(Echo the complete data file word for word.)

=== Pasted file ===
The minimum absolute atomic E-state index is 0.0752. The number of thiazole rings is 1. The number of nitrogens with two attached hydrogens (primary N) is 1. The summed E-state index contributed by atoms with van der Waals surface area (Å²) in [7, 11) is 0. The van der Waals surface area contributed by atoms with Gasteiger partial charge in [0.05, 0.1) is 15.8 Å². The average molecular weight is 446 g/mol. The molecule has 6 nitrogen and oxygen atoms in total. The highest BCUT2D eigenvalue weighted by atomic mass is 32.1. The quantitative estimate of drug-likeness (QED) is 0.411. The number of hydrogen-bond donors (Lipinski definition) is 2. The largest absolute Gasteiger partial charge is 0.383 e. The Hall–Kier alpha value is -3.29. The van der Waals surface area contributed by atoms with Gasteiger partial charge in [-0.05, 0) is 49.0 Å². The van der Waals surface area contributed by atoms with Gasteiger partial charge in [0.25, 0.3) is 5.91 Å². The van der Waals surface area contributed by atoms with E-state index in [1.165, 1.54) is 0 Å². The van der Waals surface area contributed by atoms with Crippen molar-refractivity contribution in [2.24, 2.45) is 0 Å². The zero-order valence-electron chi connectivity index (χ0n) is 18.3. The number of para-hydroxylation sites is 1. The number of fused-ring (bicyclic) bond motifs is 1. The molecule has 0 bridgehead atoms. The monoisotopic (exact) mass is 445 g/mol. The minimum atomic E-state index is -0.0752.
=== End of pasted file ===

The minimum absolute atomic E-state index is 0.0752. The number of thiazole rings is 1. The number of nitrogens with two attached hydrogens (primary N) is 1. The summed E-state index contributed by atoms with van der Waals surface area (Å²) in [7, 11) is 0. The van der Waals surface area contributed by atoms with Gasteiger partial charge in [0.05, 0.1) is 15.8 Å². The average molecular weight is 446 g/mol. The molecule has 6 nitrogen and oxygen atoms in total. The highest BCUT2D eigenvalue weighted by atomic mass is 32.1. The quantitative estimate of drug-likeness (QED) is 0.411. The number of hydrogen-bond donors (Lipinski definition) is 2. The largest absolute Gasteiger partial charge is 0.383 e. The Hall–Kier alpha value is -3.29. The van der Waals surface area contributed by atoms with Gasteiger partial charge in [-0.05, 0) is 49.0 Å². The van der Waals surface area contributed by atoms with Gasteiger partial charge in [0.25, 0.3) is 5.91 Å². The van der Waals surface area contributed by atoms with E-state index in [1.165, 1.54) is 0 Å². The van der Waals surface area contributed by atoms with Crippen molar-refractivity contribution in [2.24, 2.45) is 0 Å². The zero-order valence-electron chi connectivity index (χ0n) is 18.3. The number of para-hydroxylation sites is 1. The number of fused-ring (bicyclic) bond motifs is 1. The molecule has 0 bridgehead atoms. The monoisotopic (exact) mass is 445 g/mol. The minimum atomic E-state index is -0.0752.